Viburnum x bodnantense
The Temperate Database is in the process of being updated, with new records being added and old ones being checked and brought up to date where necessary. This record has not yet been checked and updated.
Viburnum x bodnantense is a deciduous shrub that can grow around 3 metres tall.
Grown widely as an ornamental, where it is valued especially for its aromatic flowers in the winter, the fruits can also be eaten.
A hybrid of garden origin, Viburnum farreri x Viburnum grandiflorum[
Not known in the wild.
|Cultivation Status||Ornamental, Wild
Viburnum x bodnantense is a very hardy plant of cultivation and is able to withstand winter temperatures falling as low as -20°c[
]. The deliciously scented flowers are produced in winter but can withstand temperatures down to between -12 and -20°c without damage if the plant is in a sheltered position with no early morning sun[
An easily grown plant, it succeeds in most soils but is ill-adapted for poor soils and for dry situations[
]. It prefers a deep rich loamy soil in sun or semi-shade[
]. Grows well in light woodland[
]. Requires shelter from north and east winds[
A very ornamental plant, there are many named varieties[
]. This species is a hybrid of garden origin, Viburnum farreri x Viburnum grandiflorum. It is more vigorous than either species and also has larger flowers[
]. Since it is a hybrid, it might not set seed or even produce fruit. It is, however, worth experimenting with growing this species close to either of its parents to see if this improves the ability to set fruit[
Self incompatible, there must be at least 2 genetically distinct plants growing if fruit is wanted. Even then, fruit is rarely seen. Hand pollination may improve the fruit yield as might siting the plants so that they get the maximum protection from severe winter weather.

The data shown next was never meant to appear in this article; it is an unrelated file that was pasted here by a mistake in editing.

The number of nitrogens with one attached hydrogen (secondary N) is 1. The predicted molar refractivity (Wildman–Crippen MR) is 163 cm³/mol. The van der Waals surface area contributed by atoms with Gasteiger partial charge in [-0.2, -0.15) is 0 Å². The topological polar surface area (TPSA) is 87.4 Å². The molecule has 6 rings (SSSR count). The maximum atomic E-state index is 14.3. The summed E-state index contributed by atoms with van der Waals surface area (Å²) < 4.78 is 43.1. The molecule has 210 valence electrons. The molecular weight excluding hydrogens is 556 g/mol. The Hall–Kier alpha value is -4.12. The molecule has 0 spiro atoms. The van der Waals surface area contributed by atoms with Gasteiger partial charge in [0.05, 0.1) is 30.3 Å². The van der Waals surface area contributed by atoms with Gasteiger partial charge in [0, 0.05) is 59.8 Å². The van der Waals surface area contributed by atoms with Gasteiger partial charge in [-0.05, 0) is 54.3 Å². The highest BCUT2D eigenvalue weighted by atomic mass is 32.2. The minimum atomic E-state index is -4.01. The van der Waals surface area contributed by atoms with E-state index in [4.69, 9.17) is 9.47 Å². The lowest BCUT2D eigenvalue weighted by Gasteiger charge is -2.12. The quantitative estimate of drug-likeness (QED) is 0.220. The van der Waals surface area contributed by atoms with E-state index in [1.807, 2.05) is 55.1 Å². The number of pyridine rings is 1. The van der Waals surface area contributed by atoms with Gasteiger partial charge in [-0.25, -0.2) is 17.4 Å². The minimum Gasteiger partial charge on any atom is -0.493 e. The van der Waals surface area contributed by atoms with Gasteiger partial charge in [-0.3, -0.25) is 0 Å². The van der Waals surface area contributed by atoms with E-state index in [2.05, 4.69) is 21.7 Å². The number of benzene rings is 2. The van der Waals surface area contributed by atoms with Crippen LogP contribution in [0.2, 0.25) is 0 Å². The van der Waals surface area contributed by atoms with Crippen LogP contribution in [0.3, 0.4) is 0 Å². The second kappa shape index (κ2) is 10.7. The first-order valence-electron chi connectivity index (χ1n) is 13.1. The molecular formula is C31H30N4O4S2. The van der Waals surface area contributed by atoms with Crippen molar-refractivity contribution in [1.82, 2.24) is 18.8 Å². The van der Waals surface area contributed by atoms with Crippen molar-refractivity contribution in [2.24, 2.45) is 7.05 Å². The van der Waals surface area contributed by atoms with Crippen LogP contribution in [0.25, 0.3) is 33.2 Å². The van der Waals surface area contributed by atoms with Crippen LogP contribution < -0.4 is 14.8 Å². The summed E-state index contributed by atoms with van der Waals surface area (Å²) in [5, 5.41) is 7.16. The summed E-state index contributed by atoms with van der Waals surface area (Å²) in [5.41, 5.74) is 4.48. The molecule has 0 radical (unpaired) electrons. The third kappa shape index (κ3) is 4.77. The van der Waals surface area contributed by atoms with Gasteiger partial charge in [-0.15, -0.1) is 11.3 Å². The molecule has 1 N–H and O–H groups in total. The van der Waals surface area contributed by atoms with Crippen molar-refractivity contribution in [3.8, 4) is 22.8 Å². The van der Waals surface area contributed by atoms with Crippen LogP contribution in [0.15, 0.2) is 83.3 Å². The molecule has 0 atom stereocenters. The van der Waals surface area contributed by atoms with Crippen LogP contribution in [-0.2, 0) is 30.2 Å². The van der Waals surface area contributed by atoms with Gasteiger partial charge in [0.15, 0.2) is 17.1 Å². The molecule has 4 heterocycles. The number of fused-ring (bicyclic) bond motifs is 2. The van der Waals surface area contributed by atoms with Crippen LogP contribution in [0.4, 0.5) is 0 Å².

Fruit - raw or cooked. A sweet flavour, though not borne very freely[
]. The fruit is fairly large, it can be up to 20mm in diameter and contains a single large seed[
Seed - this species is a hybrid and will not breed true from seed, if seedlings are required then the seed is best sown in a cold frame as soon as it is ripe. Germination can be slow, sometimes taking more than 18 months. If the seed is harvested 'green' (when it has fully developed but before it has fully ripened) and sown immediately in a cold frame, it should germinate in the spring[
]. Stored seed will require 2 months warm then 3 months cold stratification and can still take 18 months to germinate[
]. Prick out the seedlings into individual pots when they are large enough to handle and grow them on in a cold frame or greenhouse. Plant out into their permanent positions in late spring or early summer of the following year.
Cuttings of soft-wood, early summer in a frame[
]. Pot up into individual pots once they start to root and plant them out in late spring or early summer of the following year.
Cuttings of half-ripe wood, 5 - 8 cm long with a heel if possible, mid summer in a frame[
]. Plant them into individual pots as soon as they start to root. These cuttings can be difficult to overwinter, it is best to keep them in a greenhouse or cold frame until the following spring before planting them out[
Cuttings of mature wood, winter in a frame. They should root in early spring - pot them up when large enough to handle and plant them out in the summer if sufficient new growth is made, otherwise keep them in a cold frame for the next winter and then plant them out in the spring.
Layering of current seasons growth in mid summer. Takes 15 months[